embodiments described herein, the content data can include data pertaining to the network service arranged by the network system. For instance, the content data can include data regarding information pertaining to the optimal service provider selected to service the service request or information pertaining to service progress (e.g., an estimated time of arrival (ETA) to a service location, etc.). In addition, the content data can include data from third party sources such as a news article database, a music streaming service, a video streaming service, and the like. The content data can further include other data cached or stored by the network system.

[0015] In various implementations, the network system manages a user profile for each of a plurality of users of the network system by, for example, maintaining records of historical usage data, and/or user-entered or projected personal preferences (e.g., favorite or frequently used service start or service locations, favorite music genre, favorite source for news articles, etc.). And according to embodiments, the network system can also generate service progress information (e.g., ETA to the service location, ETA of service provider arriving at the start location, etc.).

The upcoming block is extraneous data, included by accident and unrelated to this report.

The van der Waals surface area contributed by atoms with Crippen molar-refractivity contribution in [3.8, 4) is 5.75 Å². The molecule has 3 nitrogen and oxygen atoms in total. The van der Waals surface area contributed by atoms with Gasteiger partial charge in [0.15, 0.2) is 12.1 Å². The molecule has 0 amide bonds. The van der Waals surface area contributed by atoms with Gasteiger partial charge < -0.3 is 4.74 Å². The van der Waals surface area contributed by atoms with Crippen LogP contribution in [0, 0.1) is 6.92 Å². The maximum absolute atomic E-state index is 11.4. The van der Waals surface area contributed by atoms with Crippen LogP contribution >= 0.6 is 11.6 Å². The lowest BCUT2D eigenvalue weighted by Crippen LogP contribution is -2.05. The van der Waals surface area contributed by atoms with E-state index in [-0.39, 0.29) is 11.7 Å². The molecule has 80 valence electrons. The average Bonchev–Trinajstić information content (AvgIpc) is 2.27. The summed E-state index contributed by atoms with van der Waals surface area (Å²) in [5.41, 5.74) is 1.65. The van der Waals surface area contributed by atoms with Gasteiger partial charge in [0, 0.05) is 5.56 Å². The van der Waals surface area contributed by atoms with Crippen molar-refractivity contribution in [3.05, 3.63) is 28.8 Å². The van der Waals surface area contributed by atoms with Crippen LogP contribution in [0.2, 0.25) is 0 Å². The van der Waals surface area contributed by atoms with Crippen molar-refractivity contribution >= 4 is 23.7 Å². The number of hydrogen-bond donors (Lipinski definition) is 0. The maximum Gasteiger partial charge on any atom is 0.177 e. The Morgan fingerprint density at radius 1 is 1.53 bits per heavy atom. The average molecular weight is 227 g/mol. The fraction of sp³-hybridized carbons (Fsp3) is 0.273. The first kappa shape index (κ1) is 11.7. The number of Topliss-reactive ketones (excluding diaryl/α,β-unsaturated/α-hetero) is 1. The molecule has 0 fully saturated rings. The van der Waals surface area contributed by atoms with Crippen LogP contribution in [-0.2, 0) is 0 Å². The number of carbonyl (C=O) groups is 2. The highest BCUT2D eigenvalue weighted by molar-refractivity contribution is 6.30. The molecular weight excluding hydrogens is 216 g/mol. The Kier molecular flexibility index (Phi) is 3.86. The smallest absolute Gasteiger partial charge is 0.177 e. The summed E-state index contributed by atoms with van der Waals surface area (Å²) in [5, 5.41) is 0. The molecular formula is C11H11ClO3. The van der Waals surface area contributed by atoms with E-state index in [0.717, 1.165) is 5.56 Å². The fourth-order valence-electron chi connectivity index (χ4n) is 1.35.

[0016] In examples described herein, the network system can generate customized content data such that each user device can display content and user interface features that are particularly relevant to each individual user. The content data can be tailored for an individual user, a particular service session, a specific location (e.g., start or service location, or a current location on the service route), and the like. For instance, the network system can generate content data based, at least in part, on one or more of information from the user profile, service progress information, and/or information regarding the service location (e.g., stopping locations, destination location). By leveraging information such as service progress information and user profile information, the network system can generate content data for presentation on the user device that is particularly relevant or useful to the user at any particular time before, during, or after the service arranged by the network system. As an example, the network system can generate content data based on the service location. In this manner, content data regarding points -of-interest